However, not all young people would like to be directly involved in politics, and despite a widely-held belief in Singapore, entering politics is not the only way to effect change in a society. For young people uninterested in joining political parties or standing for elections, there are a number of civil society groups representing various issues and causes in which they can participate. These groups might not be directly pushing for a more democratic Singapore, but their existence, along with the advocacy work that they participate in, are an important aspect of working towards a more democratic society where civil liberties are respected and civil society is allowed to flourish.
In Singapore, where civil society has often been neglected or even forgotten, many NGOs and campaign groups are often short-staffed and constantly recruiting volunteers. This means that there is no shortage of opportunities for the youth of Singapore to get involved in civil society.
Young Singaporeans are welcome to join a number of local non-government organisations (NGOs) such as the Humanitarian Organisation for Migration Economics (HOME) , Transient Workers Count Too (TWC2) and human rights organisation Maruah , to name a few. There are also youth-centric groups such as Young Out Here , a group set up by young Singaporeans from the Lesbian, Gay, Bisexual and Transgender (LGBT) community to support gay rights in Singapore.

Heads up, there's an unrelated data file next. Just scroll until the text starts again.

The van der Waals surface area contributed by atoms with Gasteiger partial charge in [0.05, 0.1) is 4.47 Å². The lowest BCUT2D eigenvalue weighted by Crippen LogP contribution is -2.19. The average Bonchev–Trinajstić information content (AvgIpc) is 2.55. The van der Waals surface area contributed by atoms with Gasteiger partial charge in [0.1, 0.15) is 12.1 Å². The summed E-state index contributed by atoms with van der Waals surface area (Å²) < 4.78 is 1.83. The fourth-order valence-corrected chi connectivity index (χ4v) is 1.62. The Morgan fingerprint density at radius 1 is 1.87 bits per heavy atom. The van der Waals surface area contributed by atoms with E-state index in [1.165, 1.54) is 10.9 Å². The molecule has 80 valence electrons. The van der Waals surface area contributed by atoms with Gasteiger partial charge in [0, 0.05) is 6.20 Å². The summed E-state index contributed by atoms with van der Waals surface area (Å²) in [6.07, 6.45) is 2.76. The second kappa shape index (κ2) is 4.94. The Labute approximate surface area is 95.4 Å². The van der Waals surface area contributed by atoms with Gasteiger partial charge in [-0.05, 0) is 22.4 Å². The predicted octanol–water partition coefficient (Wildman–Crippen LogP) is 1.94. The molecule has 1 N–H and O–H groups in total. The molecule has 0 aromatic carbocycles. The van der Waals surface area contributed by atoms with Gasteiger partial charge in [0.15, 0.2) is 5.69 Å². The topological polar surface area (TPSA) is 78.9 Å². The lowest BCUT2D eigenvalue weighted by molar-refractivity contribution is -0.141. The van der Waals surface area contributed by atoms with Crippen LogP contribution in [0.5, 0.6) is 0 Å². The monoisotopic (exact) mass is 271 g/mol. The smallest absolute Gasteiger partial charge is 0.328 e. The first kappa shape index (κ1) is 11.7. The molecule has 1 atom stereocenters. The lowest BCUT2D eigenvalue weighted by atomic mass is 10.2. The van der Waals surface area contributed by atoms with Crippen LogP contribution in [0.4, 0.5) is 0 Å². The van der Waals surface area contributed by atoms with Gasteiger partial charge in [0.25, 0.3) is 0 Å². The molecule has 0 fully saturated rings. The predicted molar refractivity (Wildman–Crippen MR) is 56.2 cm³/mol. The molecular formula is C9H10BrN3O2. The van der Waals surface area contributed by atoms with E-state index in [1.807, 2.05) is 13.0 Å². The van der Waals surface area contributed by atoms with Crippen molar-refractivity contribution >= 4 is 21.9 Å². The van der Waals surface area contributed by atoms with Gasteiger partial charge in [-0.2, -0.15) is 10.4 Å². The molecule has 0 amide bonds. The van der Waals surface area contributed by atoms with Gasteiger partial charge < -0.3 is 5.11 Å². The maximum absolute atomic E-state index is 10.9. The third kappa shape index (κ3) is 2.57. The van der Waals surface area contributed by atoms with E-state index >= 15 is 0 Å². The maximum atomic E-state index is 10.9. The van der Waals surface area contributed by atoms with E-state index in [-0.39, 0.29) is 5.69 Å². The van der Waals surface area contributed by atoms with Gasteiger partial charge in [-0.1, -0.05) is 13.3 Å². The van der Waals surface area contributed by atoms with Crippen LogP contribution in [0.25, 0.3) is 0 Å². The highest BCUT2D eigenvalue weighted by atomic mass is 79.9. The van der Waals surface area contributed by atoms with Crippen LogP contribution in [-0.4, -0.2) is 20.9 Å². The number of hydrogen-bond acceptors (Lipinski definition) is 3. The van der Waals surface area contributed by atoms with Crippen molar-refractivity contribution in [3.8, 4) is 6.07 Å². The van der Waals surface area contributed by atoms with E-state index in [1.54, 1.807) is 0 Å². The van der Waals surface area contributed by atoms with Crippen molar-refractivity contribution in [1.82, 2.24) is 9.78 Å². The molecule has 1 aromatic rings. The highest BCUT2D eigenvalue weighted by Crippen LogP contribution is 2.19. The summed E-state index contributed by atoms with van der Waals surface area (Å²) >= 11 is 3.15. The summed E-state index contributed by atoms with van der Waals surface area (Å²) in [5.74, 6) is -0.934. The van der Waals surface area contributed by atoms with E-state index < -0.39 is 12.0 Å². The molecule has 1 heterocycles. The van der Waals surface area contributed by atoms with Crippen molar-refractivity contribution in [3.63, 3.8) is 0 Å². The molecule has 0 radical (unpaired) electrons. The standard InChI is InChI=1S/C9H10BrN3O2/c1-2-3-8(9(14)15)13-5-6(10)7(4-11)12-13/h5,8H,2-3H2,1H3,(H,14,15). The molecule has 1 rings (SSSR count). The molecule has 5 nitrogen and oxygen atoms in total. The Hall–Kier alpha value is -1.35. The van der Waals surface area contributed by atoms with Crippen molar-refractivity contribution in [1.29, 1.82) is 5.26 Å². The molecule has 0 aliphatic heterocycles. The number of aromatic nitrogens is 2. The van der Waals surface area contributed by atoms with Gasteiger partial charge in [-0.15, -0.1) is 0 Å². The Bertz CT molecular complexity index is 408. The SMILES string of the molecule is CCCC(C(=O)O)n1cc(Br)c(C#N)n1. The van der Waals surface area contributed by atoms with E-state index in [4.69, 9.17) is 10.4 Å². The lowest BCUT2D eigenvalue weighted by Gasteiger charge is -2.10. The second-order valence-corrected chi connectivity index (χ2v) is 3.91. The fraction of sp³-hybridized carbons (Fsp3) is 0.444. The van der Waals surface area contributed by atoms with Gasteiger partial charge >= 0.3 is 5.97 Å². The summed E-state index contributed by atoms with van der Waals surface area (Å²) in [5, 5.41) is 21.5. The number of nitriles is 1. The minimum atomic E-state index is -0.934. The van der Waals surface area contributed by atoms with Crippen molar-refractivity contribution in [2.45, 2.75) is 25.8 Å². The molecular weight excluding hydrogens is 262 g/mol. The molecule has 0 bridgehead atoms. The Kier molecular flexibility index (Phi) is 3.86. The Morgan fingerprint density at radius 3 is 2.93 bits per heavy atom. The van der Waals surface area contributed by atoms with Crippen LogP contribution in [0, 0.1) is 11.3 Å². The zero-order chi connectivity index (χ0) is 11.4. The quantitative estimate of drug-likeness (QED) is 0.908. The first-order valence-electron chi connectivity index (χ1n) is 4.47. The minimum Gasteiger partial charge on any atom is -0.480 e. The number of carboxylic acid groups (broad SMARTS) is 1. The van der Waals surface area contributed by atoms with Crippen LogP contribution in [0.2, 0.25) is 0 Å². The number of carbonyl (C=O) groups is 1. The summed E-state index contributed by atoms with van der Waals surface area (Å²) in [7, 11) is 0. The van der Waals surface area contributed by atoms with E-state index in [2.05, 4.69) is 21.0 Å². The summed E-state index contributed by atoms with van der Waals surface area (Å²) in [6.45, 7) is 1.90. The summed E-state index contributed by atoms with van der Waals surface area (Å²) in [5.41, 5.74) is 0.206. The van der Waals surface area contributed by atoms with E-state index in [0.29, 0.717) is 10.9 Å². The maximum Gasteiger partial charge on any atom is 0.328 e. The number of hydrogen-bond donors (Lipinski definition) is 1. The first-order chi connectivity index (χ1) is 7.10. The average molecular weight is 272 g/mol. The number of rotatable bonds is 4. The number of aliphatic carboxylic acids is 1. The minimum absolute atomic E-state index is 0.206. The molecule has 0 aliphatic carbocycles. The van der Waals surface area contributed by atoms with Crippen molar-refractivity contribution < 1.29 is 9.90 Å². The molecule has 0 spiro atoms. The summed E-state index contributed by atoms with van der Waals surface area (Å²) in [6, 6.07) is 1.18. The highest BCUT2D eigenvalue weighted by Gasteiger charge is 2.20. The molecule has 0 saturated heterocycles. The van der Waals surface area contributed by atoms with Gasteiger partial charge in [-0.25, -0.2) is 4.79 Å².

There have also been numerous events in Singapore geared towards getting young people involved, such as 'From Student Politics to Real Politics: Youth, Politics & Civil Society' organized by local think-tank Think Centre to encourage young Singaporeans to think more about becoming politically aware and involved .
The government itself has also made efforts to encourage young Singaporeans to take action. Recently, the Ministry of Community Development, Youth and Sports (MCYS) supported the launch of 'Be The Change!', an initiative launched to gather ideas from young Singaporeans on how to "make Singapore better" .